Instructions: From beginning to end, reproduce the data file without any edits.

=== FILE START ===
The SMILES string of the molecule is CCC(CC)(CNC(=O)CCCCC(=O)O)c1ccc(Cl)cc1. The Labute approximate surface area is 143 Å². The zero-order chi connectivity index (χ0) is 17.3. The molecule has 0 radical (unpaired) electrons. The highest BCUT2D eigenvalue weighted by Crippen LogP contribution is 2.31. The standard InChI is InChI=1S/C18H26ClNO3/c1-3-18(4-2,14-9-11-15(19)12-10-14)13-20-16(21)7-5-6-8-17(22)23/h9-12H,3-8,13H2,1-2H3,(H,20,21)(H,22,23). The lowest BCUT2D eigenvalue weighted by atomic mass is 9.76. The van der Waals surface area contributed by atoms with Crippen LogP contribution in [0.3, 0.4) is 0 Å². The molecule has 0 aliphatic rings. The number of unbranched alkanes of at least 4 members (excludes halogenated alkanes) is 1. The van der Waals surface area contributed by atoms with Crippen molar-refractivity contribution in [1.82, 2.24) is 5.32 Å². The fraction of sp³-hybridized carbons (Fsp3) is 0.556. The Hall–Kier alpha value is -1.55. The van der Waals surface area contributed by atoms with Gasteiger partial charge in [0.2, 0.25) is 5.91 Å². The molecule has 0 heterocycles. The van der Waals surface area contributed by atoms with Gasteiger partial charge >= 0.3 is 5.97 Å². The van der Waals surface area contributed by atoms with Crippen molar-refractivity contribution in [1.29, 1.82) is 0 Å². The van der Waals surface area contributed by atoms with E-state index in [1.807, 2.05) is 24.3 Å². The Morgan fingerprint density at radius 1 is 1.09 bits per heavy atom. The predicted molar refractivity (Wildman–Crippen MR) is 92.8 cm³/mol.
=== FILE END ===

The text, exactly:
The SMILES string of the molecule is CCC(CC)(CNC(=O)CCCCC(=O)O)c1ccc(Cl)cc1. The Labute approximate surface area is 143 Å². The zero-order chi connectivity index (χ0) is 17.3. The molecule has 0 radical (unpaired) electrons. The highest BCUT2D eigenvalue weighted by Crippen LogP contribution is 2.31. The standard InChI is InChI=1S/C18H26ClNO3/c1-3-18(4-2,14-9-11-15(19)12-10-14)13-20-16(21)7-5-6-8-17(22)23/h9-12H,3-8,13H2,1-2H3,(H,20,21)(H,22,23). The lowest BCUT2D eigenvalue weighted by atomic mass is 9.76. The van der Waals surface area contributed by atoms with Crippen LogP contribution in [0.3, 0.4) is 0 Å². The molecule has 0 aliphatic rings. The number of unbranched alkanes of at least 4 members (excludes halogenated alkanes) is 1. The van der Waals surface area contributed by atoms with Crippen molar-refractivity contribution in [1.82, 2.24) is 5.32 Å². The fraction of sp³-hybridized carbons (Fsp3) is 0.556. The Hall–Kier alpha value is -1.55. The van der Waals surface area contributed by atoms with Gasteiger partial charge in [0.2, 0.25) is 5.91 Å². The molecule has 0 heterocycles. The van der Waals surface area contributed by atoms with Gasteiger partial charge >= 0.3 is 5.97 Å². The van der Waals surface area contributed by atoms with Crippen molar-refractivity contribution in [1.29, 1.82) is 0 Å². The van der Waals surface area contributed by atoms with E-state index in [1.807, 2.05) is 24.3 Å². The Morgan fingerprint density at radius 1 is 1.09 bits per heavy atom. The predicted molar refractivity (Wildman–Crippen MR) is 92.8 cm³/mol.